2. Livy was not in our modern sense a historian. He was a rhetorician, who, with honesty, patriotism, and moral fervor, devoted himself to setting forth the received account of Roman history in a manner that should be interesting, instructive, and elevating. Of law, politics, religion, and tactics he had no special knowledge, even as they were in his own day, much less as they were in the early times of which he writes. Of the events narrated in his earlier books, especially in the two in this volume, historic truth was then and still is unattainable. There was in most cases absolutely no contemporaneous record

of events.

Even the ordinary evidence in documents and the like had perished before critical skill had been developed to make use of them. In the place of true history had sprung up fables, legends, and falsified traditions, sometimes the natural outgrowth of popular imagination, and sometimes of family pride or political partisanship. The most important events in the history of the Roman constitution were enveloped in a cloud of inconsistent traditions, wild guesses of ancient writers, and deliberate lies.

3. To ascertain the exact truth amid all this falsehood by careful investigation, Livy had neither the ability nor perhaps the desire. If a fable was not too absurd on its face for his contemporaries to credit, it might stand, sometimes with a word of doubt not too strongly expressed, or an attempt at explanation. (See the founding of Lavinium, I. 1. 11; the miraculous parentage of Romulus, I. 4. 2 ; the story of Acca Larentia, I. 4. 7 ; and Livy's own words, V. 21. 9, 'sed in rebus tam antiquis si quae similia veri sint pro veris accipiantur, satis habeam'). If contradictions and inconsistencies were not too glaring, they could be lightly glossed over, or avoided by omission (see the story of Ascanius, I. 3), so as not to be apparent in the continuous narrative.


4. No doubt, as in all traditions, there is a germ of truth somewhere in these stories relating to the founding and earliest history of Rome. But what it is and where it is, is as difficult to find as the woman's leaven in the three measures of meal after the whole was leavened. The site of the city appears to have been the home of shepherds that pastured their flocks on the Campagna. The Romans thought these shepherds came from Alba, and referred their Latin customs to that city as their origin. They clearly were of Latin stock, and may have come from Alba as well as anywhere. But that they as such founded any Rome, with or without a Romulus, seems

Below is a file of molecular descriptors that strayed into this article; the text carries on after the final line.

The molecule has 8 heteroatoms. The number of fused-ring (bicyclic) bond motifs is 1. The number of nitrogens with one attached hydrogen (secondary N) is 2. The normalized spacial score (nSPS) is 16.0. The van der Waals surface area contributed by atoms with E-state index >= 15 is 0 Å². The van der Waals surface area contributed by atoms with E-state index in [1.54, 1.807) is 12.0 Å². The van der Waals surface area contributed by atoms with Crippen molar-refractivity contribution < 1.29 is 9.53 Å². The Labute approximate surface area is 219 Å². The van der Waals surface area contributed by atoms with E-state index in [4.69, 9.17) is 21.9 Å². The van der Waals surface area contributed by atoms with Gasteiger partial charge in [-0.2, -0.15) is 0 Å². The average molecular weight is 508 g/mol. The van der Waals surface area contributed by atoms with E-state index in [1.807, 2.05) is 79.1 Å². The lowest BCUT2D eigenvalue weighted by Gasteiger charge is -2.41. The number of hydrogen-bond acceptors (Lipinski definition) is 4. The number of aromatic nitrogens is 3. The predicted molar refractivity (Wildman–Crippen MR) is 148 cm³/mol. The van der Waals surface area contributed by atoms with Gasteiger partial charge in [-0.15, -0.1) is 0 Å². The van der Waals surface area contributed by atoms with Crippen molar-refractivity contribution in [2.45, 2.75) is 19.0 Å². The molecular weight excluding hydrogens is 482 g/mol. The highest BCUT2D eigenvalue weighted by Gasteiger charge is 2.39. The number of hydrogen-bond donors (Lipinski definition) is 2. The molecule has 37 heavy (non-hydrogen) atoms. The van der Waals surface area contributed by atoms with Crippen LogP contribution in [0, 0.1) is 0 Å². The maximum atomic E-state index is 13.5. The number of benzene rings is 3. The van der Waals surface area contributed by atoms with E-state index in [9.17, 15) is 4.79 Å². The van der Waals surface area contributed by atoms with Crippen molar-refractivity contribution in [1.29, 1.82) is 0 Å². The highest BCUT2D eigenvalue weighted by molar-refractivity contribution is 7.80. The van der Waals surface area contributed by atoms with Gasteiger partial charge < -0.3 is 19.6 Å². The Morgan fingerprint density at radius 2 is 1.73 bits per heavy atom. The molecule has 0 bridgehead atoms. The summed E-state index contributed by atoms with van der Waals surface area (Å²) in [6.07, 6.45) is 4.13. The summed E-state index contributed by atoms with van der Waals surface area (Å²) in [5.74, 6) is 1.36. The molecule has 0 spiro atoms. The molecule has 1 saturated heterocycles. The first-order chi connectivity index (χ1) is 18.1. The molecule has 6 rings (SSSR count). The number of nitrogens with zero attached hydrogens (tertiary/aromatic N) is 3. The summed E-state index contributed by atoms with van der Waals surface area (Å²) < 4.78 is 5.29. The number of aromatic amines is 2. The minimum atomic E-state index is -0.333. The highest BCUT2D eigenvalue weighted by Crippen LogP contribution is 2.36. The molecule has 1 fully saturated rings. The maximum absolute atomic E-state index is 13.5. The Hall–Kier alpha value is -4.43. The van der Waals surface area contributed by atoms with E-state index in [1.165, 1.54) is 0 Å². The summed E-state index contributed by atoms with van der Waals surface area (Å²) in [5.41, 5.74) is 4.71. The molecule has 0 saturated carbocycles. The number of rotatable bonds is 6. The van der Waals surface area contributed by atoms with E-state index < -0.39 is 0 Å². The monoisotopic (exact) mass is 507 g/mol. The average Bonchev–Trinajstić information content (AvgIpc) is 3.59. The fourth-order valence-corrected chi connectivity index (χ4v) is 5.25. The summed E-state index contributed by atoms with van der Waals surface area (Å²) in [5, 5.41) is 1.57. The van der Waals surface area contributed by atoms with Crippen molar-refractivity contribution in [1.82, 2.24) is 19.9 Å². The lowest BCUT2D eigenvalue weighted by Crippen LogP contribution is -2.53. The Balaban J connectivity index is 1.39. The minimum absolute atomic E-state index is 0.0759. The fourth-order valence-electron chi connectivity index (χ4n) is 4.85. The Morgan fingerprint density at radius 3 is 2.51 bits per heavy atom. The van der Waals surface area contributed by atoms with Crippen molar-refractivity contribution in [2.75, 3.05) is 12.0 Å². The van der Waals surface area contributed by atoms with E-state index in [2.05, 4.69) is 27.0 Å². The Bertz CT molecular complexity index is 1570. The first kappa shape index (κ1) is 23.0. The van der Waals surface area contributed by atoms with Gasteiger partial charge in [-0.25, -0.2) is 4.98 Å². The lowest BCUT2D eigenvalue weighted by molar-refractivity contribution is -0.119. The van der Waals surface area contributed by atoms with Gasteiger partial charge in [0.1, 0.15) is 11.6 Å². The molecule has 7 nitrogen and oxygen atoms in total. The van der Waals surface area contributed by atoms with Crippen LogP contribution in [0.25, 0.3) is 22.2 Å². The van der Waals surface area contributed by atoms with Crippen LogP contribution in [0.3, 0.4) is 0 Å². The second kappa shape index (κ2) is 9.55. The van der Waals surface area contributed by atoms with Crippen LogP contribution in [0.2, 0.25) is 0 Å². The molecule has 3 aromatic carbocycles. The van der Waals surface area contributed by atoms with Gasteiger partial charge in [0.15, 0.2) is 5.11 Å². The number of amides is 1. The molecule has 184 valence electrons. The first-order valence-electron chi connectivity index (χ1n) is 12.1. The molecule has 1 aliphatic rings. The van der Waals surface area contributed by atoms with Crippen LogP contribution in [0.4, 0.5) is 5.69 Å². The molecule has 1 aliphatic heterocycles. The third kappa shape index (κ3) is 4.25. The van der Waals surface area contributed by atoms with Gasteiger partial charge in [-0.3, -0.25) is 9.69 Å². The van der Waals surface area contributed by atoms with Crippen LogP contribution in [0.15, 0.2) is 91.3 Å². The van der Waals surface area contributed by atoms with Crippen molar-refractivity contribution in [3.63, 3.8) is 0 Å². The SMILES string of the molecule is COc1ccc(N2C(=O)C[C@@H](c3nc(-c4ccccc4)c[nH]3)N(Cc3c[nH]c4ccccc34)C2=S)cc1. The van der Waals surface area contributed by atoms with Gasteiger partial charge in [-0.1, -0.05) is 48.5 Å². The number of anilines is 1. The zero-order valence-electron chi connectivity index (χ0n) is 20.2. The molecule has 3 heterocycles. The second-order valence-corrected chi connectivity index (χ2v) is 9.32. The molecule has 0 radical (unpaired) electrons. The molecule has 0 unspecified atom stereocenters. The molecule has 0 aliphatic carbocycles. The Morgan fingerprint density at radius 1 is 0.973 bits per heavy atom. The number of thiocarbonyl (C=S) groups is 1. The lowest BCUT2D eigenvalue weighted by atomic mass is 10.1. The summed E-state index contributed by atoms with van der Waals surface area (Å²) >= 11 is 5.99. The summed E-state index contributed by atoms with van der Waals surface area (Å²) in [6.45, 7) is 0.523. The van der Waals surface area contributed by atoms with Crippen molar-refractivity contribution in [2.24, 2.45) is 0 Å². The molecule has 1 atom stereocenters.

utterly incredible. Rome owes its importance, as all cities do, to its geographical position. It commands the Tiber, the only avenue to the interior for miles along the coast. There can hardly be any doubt that a nomadic and later agricultural people came down the peninsula from the North, without any thought of communication by sea with any part of the world. When the Greeks and Phoenicians 'discovered' Italy, its inhabitants were in much the same situation in regard to the rest of the earth as the North American Indians at the discovery of America. What the foreigners wanted was the raw materials which this wild country furnished, and which were paid for by the products of civilization. This foreign commerce seems to have lighted upon Etruria first, as is indicated by the early importance of Cære and other towns on or near the coast. Presently it attacked the Tiber, and of this river the shepherds of the Palatine had the command. Rome therefore became the entrepôt, or at any rate the toll-house, of Italian commerce. The earliest significance of Rome is attached to the region along the Tiber, the haunt of the merchants, where the Circus Maximus afterwards stood (see I. 7. 3 n). The Palatine was of no importance except as a stronghold to defend the traders (and probably blackmailers), who could by means of it control all commerce with the interior, whence the raw materials wanted by the foreigners must come. Hence Rome, from being a station of shepherds, became a centre of commerce. The Sabines, a kindred stock, were close by in the mountains, and wanted to have their share in the foreign wealth. They took or had already occupied, for the same purpose as the Latins (Albans), other hills close by. After many contests they early became united into one community with the Latins. In the course of this development foreign influence made itself felt, probably by permanent settlement rather than by mere commercial intercourse. Why Lavinium should have been selected as the point around which the legends of foreign settlement should crys